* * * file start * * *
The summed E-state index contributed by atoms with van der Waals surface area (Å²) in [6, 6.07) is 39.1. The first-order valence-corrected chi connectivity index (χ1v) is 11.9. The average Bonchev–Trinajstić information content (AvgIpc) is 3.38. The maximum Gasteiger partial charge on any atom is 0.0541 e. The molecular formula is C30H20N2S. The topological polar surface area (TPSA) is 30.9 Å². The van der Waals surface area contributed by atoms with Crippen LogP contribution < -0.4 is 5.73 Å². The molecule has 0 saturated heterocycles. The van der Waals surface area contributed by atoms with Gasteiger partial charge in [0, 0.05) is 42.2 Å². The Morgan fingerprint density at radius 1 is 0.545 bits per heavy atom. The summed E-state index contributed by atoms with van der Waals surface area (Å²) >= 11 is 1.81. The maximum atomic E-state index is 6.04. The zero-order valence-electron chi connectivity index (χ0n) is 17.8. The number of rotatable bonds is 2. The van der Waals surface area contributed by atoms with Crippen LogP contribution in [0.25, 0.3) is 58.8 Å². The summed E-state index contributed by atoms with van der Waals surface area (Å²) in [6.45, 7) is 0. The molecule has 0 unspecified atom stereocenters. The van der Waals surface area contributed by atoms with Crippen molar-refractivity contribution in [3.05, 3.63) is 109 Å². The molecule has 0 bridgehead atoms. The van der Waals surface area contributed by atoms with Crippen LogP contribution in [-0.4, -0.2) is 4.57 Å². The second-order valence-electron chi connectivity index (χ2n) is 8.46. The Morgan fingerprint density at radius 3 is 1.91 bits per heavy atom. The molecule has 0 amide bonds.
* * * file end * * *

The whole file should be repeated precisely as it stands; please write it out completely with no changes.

The summed E-state index contributed by atoms with van der Waals surface area (Å²) in [6, 6.07) is 39.1. The first-order valence-corrected chi connectivity index (χ1v) is 11.9. The average Bonchev–Trinajstić information content (AvgIpc) is 3.38. The maximum Gasteiger partial charge on any atom is 0.0541 e. The molecular formula is C30H20N2S. The topological polar surface area (TPSA) is 30.9 Å². The van der Waals surface area contributed by atoms with Crippen LogP contribution < -0.4 is 5.73 Å². The molecule has 0 saturated heterocycles. The van der Waals surface area contributed by atoms with Gasteiger partial charge in [0, 0.05) is 42.2 Å². The Morgan fingerprint density at radius 1 is 0.545 bits per heavy atom. The summed E-state index contributed by atoms with van der Waals surface area (Å²) >= 11 is 1.81. The maximum atomic E-state index is 6.04. The zero-order valence-electron chi connectivity index (χ0n) is 17.8. The number of rotatable bonds is 2. The van der Waals surface area contributed by atoms with Crippen LogP contribution in [0.25, 0.3) is 58.8 Å². The summed E-state index contributed by atoms with van der Waals surface area (Å²) in [6.45, 7) is 0. The molecule has 0 unspecified atom stereocenters. The van der Waals surface area contributed by atoms with Crippen molar-refractivity contribution in [3.05, 3.63) is 109 Å². The molecule has 0 bridgehead atoms. The van der Waals surface area contributed by atoms with Crippen LogP contribution in [-0.4, -0.2) is 4.57 Å². The second-order valence-electron chi connectivity index (χ2n) is 8.46. The Morgan fingerprint density at radius 3 is 1.91 bits per heavy atom. The molecule has 0 amide bonds.